Did Dinosaurs Eat Pizza?: Mysteries Science Hasn't Solved

Overview

Have you ever seen a dinosaur in your backyard? Of course not. But where did they go?

What did a Parasaurolophus sound like? Why did the Spinosaurus have enormous fins along its back? Do you ever wonder what a Tyrannosaurus rex ate for dinner? Perhaps it feasted on freshly caught Maiasaura. Or maybe it preferred slow-roasted Pterodactyl. Scientists aren't sure what a T. rex's meal was like, but they're fairly certain it didn't involve pizza.

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Overview

Have you ever seen a dinosaur in your backyard? Of course not. But where did they go?

What did a Parasaurolophus sound like? Why did the Spinosaurus have enormous fins along its back? Do you ever wonder what a Tyrannosaurus rex ate for dinner? Perhaps it feasted on freshly caught Maiasaura. Or maybe it preferred slow-roasted Pterodactyl. Scientists aren't sure what a T. rex's meal was like, but they're fairly certain it didn't involve pizza.

There's a lot we don't know about dinosaurs. We may not have all the answers--but laugh your way through this fun-filled book and you'll discover the mysteries!

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Editorial Reviews

Publishers Weekly
This lighthearted book examines the unknowns about dinosaurs as a way into addressing some of science's larger issues. Hort's (The Seals on the Bus) cheerful narrative often notes the facts ("We know from fossil teeth that most dinosaurs ate plants") and then segues into information that is still missing ("But we don't know how such giant sauropods as Argentinosaurus or Seismosaurus could ever eat enough to maintain a weight that might have been as much as one hundred tons"). Some of the info, such as how the prehistoric creatures mated, is conjecture: "Perhaps male dinosaurs strutted their stuff to attract a mate, but in most cases it's not possible to tell a male fossil from a female, let alone determine what a lady dinosaur might have looked for in a gent." Among other mysteries touched upon are what color dinosaurs were, why they disappeared, and how the largest of them managed to lay their eggs so that they did not shatter on the ground. O'Brien's (The Beach Patrol) artwork steals the show with unabashedly silly scenarios. One particularly kid-pleasing spread, speculating on how Tyrannosaurus rex hunted, depicts a toothy T. rex at a restaurant littered with waiters' bones, bow ties and aprons, while a similarly clad dino server-his next victim?-is pushed through the kitchen door by his peers, carrying a covered dish. An entertaining way to consider how science is a field of raising questions and pursuing the answers, even if they are inconclusive. Ages 4-6. (Mar.) Copyright 2006 Reed Business Information.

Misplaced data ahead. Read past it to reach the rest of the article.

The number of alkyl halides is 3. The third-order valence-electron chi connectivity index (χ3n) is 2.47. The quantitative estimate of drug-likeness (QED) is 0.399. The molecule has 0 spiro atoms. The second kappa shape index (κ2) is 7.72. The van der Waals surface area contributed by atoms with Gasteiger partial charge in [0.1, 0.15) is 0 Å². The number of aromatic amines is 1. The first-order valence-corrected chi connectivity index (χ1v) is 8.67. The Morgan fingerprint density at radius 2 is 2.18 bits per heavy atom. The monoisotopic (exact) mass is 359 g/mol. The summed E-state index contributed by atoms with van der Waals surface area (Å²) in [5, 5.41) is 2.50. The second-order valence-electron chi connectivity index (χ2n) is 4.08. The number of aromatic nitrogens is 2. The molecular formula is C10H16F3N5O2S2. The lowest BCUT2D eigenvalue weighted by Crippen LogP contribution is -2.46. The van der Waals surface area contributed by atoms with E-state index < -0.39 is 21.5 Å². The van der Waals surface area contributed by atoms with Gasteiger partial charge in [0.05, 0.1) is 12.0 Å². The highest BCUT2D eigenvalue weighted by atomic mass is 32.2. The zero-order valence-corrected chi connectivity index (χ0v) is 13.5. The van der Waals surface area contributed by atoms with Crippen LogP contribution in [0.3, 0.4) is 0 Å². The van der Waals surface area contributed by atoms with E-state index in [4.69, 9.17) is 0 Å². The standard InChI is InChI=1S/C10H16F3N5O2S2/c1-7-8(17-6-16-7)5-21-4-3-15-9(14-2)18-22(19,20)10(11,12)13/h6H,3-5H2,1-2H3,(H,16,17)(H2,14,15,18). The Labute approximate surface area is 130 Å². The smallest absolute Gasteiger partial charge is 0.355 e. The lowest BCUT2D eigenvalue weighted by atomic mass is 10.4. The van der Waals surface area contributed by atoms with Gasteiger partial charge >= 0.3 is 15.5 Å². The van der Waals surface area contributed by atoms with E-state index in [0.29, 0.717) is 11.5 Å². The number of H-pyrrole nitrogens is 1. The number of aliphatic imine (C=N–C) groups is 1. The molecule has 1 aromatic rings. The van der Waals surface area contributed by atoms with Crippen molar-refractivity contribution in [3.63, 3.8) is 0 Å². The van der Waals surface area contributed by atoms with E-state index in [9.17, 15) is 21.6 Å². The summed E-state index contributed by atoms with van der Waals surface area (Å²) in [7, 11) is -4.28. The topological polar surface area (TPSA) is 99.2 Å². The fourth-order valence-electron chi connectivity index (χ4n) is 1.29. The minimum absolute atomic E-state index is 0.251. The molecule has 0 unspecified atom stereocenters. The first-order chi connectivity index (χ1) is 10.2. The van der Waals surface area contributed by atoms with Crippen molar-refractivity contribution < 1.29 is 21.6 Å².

Children's Literature
Adding to what seems an endless fascination with dinosaurs are the new discoveries made all the time. What Hort explores here are some of the things we still don't know about them. Questions remain about what color they were, how much they weighed, what sounds they made, how they courted and mated, and many other puzzlers, including exactly how and why they became extinct. O'Brien takes advantage of the unanswered questions, constructing tongue-in-cheek scenes of outrageous actions. A Tyrannosaurus rex at a restaurant table tossing bones on the floor still does not help us figure out whether it hunted its own food or scavenged, while a banjo-playing Parasaurolophus in a recording studio makes music it certainly did not make with its hollow crest. Watercolor washes and fine line drawings with lots of texture depict a variety of examples based on the findings of paleontologists. Comic though they may be, the visuals have some basis in fact and should stimulate curiosity. A source list is included for those who would like to ponder further. 2006, Henry Holt and Company, Ages 4 to 8.
—Ken Marantz and Sylvia Marantz
School Library Journal